Impressions of Darwin celebrates cultural diversity and unity. It draws on Dowell’s previous, smaller scaled Tin Lids (2015) work in which a number of square shaped vintage tea canister lids were painted indigo and assembled in a loose grid. The tin lids reference Dowell’s ancestry in the Docklands of London. For Dowell, the lids are an expression of cultural origin (‘tin lids’ being Cockney slang for ‘kids’) as well as cultural and material exchange.
For Impressions of Darwin, Dowell’s tin lids were used to make an imprint into clay. The abstracted number and letter forms make a ground for other imprinted objects and indigo paint and resin coating. Dowell produced almost 1,600 clay tiles during the process. Dowell writes:
The similarity and diversity within the tiles echoes the human condition. We are all different; we are all the same. The numbers imprinted on the lids have their own narrative and are suggestive of human barcodes, numbering of individuals, of the loss of individuality.
In the making of Impressions of Darwin Dowell invited friends and family to choose an object to imprint into a clay tile. The work is a rich tapestry of local, personal and communal memorabilia. In the early stages of production, Dowell notes, “I have used quite a bit of the Casuarina tree and objects found on the beach here [Nightcliff] to imprint, giving the piece a more local flavour.” Objects for imprinting would eventually grow to include jewellery, linocuts, weavings, dolls, natural forms – shells, pandanus nuts, dried peel, a soy sauce container and the kitchen sink plug, among many others.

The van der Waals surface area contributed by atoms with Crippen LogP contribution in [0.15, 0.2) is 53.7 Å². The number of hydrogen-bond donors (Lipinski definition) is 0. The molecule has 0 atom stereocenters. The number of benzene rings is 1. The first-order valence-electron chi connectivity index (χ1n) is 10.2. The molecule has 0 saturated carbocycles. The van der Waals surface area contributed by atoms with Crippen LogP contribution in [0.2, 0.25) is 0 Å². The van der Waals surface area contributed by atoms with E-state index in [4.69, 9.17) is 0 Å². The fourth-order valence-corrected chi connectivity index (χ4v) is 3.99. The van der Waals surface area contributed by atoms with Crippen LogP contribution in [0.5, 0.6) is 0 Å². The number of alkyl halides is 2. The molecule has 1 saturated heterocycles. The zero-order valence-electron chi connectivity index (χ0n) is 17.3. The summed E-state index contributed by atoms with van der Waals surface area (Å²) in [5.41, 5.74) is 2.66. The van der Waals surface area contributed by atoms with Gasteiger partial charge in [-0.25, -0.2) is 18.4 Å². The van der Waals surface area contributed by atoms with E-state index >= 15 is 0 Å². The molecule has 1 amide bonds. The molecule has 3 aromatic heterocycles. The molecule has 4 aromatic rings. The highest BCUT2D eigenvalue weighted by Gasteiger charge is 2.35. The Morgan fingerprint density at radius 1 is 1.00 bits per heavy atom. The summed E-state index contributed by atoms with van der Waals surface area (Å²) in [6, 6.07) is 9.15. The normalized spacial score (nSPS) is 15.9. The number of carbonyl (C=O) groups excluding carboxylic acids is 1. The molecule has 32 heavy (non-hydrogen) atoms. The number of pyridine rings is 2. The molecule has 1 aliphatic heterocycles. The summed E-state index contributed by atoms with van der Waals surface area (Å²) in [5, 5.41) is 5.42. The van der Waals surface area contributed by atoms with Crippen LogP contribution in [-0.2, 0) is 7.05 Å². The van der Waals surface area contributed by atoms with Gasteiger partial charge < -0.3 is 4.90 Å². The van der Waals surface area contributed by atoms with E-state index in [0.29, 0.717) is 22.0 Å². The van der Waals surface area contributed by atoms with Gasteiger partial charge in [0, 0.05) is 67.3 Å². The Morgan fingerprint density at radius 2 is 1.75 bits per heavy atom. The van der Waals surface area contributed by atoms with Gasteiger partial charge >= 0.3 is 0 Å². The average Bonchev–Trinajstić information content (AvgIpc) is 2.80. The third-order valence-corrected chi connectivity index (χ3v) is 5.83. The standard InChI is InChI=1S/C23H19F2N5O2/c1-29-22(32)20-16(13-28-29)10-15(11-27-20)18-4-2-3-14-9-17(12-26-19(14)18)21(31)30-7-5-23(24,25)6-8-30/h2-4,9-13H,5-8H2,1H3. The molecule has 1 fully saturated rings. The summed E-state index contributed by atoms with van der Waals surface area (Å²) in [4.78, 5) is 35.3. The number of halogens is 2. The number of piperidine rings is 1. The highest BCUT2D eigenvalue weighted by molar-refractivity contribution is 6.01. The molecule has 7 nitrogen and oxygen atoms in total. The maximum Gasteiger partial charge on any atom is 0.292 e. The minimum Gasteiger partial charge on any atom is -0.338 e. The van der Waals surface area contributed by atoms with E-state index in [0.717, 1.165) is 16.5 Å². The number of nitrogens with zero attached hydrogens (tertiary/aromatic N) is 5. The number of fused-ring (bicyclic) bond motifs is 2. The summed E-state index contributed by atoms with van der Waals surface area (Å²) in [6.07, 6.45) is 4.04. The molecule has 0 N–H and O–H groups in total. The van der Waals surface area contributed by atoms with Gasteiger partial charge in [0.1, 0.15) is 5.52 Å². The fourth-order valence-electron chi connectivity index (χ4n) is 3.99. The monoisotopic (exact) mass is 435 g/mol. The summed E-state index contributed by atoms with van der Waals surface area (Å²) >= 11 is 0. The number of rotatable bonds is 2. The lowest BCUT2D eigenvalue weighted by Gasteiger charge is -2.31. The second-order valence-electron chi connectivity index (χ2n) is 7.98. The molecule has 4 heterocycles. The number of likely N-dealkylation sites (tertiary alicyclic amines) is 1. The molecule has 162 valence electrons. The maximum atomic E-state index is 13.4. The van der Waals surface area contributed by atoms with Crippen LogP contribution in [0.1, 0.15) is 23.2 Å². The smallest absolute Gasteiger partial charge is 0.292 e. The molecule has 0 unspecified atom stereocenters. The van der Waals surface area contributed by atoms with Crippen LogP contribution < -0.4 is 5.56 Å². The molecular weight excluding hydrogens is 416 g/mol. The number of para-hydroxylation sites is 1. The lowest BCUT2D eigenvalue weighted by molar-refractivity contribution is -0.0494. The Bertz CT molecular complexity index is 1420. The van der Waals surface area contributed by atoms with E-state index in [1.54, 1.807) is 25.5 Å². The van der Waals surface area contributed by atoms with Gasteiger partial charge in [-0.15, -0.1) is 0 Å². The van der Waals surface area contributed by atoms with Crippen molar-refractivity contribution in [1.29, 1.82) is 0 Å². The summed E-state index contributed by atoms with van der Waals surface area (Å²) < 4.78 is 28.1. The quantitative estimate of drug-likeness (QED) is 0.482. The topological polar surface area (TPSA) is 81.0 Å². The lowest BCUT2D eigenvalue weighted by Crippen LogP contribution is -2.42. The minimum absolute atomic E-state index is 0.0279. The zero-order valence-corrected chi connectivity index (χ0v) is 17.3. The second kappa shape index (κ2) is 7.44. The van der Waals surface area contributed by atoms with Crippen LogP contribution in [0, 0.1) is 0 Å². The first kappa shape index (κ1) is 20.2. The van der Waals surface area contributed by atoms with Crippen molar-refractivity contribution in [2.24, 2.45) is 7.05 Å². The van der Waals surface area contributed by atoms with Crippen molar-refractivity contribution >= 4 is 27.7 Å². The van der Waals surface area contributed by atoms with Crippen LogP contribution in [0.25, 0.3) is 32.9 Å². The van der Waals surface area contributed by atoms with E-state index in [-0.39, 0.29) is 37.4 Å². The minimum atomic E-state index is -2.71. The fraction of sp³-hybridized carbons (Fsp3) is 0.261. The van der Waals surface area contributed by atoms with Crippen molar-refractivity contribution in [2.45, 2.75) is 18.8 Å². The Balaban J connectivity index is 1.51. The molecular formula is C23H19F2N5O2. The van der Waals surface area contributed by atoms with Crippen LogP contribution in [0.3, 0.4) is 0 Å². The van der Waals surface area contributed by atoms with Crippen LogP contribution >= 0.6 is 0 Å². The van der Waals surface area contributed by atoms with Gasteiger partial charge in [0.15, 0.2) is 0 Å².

Dowell envisages this work to have particular appeal to children who will respond to and recognise its varying shapes. Dowell writes:
Blue [Indigo] is a celestial colour, the colour of the sky, infinity, spirituality and for many the colour of heaven. It is a peaceful colour, and I am hoping the viewer gets a feeling of calm and peacefulness from the overall look of the mural as well as wanting to go close and examine the differences.
Alison Dowell, b. 1959
Impressions of Darwin, 2016
indigo painted and imprinted ceramic tile panels
Alison Dowell is a Darwin artist with a versatile community art practice. She works with a range of mediums; from large-scale collaborative mural projects to miniature sculpture, along with painting and other two dimensional mediums. Much of Dowell’s work celebrates Top End tropical life with a focus on Darwin’s natural beauty and depictions of local attractions and everyday settings. Dowell’s work can also be strongly driven by issues of social justice. She is a frequent exhibitor in Darwin’s annual Rights On Show Awards exhibition to commemorate International Human Rights Day. In 2013, Dowell was awarded the winner of Rights On Show. In 2015, Dowell was also the winner of the Pine Creek Art Acquisition Prize.